About Me

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Mumbai, India
I'm a landrace dog fancier, birder and amateur arachnologist. I'm also a wildlife conservationist working in the tiger reserves of central India with Satpuda Foundation. Founder of the INDog Project (www.indog.co.in) and the INDog Club. I worked with urban free-ranging dogs of Mumbai for 14 years.

This blog is for aboriginal breed enthusiasts. It is part of the INDog Project www.indog.co.in. Only INDogs (Indian Pariah) and INDog-mix mongrels are featured here. The two are NOT the same, do please read the text on the right to understand the difference. Our aim: to create awareness about the primitive natural breed called the Indian Pariah Dog/INDog. I sometimes feature other landrace breeds too.

Monday, November 12, 2007

Veerappan's pet


Incredible as it seems, we all have one thing in common with the notorious smuggler and poacher Veerappan: he appears to have recognized the value of the Indian Pariah Dog. He and his gang owned three dogs, who according to news reports were used to sniff out sandalwood trees. Of course I don’t know any details about the case, but since one doesn’t really need dogs to detect this strongly scented wood, it is possible that they were also used as watchdogs and perhaps for hunting.

Not surprisingly, having such owners led to tragic consequences for the dogs. Only one, Ittappa, eventually survived to live a happy-ever-after life, thanks to CUPA - the Bangalore-based organization which rescued him.

I am posting a tribute to Ittappa, written for us by Sanober Bharucha, Hon. Secretary, CUPA. On behalf of the Indian Pariah Dog Club, I’d like to thank Ms Bharucha for the tribute and for these photos of Ittappa before and after his rescue and recovery.




A tribute to Ittappa


Ittappa, along with two other dogs, belonged to a gang of sandalwood smugglers in Kerala, South India. In August 1998, his masters were caught by the police and taken into custody. Ittappa and his two friends were taken as 'articles' for the case against the smugglers. The dogs were forgotten in a dark, dank, damp corner of the Government Veterinary Hospital at Kasargod, Kerala for three long years. His companions succumbed to the misery but Ittappa struggled on and survived.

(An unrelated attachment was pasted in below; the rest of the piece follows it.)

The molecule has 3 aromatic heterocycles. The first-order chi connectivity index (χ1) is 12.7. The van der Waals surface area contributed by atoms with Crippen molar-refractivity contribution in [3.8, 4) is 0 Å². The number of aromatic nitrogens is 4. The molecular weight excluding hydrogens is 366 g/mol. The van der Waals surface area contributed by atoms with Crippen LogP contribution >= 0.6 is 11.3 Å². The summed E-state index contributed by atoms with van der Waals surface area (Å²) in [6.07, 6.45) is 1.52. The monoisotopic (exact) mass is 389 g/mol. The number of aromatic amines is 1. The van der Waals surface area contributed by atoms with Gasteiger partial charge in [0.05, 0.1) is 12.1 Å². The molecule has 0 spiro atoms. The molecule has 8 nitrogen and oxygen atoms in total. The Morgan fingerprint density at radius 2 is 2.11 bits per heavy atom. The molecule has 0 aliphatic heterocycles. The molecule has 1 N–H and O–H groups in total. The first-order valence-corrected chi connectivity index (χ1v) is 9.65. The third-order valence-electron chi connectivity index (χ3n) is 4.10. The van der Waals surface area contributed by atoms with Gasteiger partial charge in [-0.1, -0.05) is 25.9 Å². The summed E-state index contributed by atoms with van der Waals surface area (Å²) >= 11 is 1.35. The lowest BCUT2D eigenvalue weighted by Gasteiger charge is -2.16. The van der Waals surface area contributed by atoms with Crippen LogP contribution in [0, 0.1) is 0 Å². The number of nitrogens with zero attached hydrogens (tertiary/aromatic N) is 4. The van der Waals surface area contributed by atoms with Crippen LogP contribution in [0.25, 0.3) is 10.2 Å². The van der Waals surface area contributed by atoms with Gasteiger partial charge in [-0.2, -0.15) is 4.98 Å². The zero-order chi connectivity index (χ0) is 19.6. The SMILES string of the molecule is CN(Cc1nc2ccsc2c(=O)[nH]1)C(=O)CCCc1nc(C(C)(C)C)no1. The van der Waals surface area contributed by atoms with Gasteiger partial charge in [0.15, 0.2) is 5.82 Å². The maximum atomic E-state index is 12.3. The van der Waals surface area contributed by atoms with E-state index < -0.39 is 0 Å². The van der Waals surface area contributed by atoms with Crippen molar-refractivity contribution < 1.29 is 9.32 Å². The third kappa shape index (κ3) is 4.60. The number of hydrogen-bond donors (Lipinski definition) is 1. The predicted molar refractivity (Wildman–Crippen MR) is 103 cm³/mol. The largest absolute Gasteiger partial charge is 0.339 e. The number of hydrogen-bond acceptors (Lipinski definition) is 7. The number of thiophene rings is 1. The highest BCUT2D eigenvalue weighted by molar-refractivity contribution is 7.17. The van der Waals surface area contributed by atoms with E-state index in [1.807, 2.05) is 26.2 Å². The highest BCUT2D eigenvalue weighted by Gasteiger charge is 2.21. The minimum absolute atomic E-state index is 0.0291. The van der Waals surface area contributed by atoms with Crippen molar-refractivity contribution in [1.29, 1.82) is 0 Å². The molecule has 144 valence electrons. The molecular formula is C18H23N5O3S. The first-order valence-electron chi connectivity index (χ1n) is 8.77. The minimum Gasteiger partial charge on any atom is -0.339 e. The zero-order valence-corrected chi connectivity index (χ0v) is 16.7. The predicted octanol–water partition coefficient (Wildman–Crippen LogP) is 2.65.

As fate would have it, journalists Mr. Janardhan and Mr. N. Chambithimar of a local paper,
"Karmaveera,” reported Ittappa's plight. CUPA - Compassion Unlimited Plus Action, an animal welfare organization in Bangalore, sent animal welfare officer Mr. Sanjay P. and Mr. Murthy to Kasargod. After much red tape and bureaucratic procedures, the dog was given into the custody of CUPA .


With care and love at CUPA, Ittappa changed from a skin-diseased, malnourished dog into a handsome, smart character endowed with a wonderful personality. One of the permanent residents at the CUPA Centre, he was dearly loved by all. Eight years later, on 10th November 2006, he suffered from a respiratory collapse and died. He is deeply mourned and missed. In spite of being a victim of human callousness and cruelty, he was the living symbol of a rare endurance, great courage and a shining, loving presence.


His story has been carried by the national and international media.


Sanober Z. Bharucha

Hon. Secretary, CUPA

website: http://www.cupabangalore.org/

3 comments:

Aditya said...

Thats a very sad life for any dog, but I'm so happy it had a nice ending! This story reminds me of one by Jim Corbett, in his book 'My India'. There he writes about the dog of one of India's most wanted and er, famous, dacoits, Sultana's dog, a Pariah and terrier cross, who was adopted by one of the British police officers who aided in nabbing Sultana. Elsewhere in the book, and if I recollect correctly in the very same story, Corbett calls the Pariah "the best watchdog in the world"!

Rajashree Khalap said...

Thanks! I must look up that quotation and use it in the Watchdog database!

Aditya said...

:) You must! I'll give it to you...